Nayana Kathpalia has lived across the road from south Mumbai’s iconic Oval Maidan since the day she was born. Over time, from the window she still sits at, the 77-year-old watched it transform from a recreational ground into a dump for construction debris and a spot for drug peddlers and drunks to gather. People’s eyes would only fall on the detritus, missing the beautiful Victorian and Art Deco designs of the cinema halls and residential buildings in the area.
After the state government came up with ideas for shopping complexes and an underground car park that would have eaten into swathes of this heritage ground, residents, who were part of the Oval Cooperage Residents Association (Ocra), formed a trust in 1995 to save the 22-acre maidan (ground). “We fought back, after which the government dropped all plans, including for the car park,” says Kathpalia, a social activist and one of the trustees of Ocra and its Oval Trust. In 2018, the Oval was the centrepiece of the Unesco World Heritage Site status awarded to the precinct, with “the two (Art Deco and Victorian) ensembles present in the area bearing testimony to the phases of modernisation that Mumbai has undergone in the course of the 19th and 20th centuries”.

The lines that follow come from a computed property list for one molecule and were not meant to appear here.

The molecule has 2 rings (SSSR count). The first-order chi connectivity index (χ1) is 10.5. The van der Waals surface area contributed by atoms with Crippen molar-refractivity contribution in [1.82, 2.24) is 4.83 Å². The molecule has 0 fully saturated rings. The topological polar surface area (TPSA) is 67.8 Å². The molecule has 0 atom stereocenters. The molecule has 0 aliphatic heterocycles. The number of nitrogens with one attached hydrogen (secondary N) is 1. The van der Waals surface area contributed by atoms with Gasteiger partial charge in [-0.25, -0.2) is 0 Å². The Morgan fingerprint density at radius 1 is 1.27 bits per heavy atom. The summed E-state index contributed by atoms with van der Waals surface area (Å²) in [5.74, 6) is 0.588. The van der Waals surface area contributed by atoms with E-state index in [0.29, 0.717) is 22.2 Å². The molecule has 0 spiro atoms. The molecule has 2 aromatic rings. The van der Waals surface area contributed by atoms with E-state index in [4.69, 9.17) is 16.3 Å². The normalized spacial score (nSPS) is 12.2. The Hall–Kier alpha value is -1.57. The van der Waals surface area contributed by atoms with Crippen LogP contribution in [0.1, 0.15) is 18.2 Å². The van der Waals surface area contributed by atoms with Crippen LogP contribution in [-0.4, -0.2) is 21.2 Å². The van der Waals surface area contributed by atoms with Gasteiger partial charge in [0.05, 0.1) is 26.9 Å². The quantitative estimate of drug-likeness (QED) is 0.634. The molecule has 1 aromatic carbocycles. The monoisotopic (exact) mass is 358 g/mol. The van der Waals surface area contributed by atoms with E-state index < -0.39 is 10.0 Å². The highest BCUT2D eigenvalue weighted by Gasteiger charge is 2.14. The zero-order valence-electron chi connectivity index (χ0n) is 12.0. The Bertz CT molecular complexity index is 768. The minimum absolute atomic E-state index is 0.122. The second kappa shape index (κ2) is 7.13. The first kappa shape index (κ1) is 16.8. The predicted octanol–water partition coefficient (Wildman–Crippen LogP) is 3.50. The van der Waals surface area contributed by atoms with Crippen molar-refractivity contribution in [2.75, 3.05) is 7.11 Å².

Just like the Oval Maidan precinct, there are countless examples of living heritage spaces in urban India in various states of disrepair or danger of being built upon, often neglected by the local administration, and in need of similar community intervention.
What has made urban built heritage a talking point again is the plan for the redevelopment of the Central Vista in New Delhi, and the demolition of the Hall of Nations pavilion at the Capital’s Pragati Maidan in 2017. When it was built, the Hall of Nations was seen to embody the essence of a young nation state, and was described as “a new step in the development of modernity...” by Aurélien Lemonier, the curator of the department of architecture at Centre Pompidou, Paris.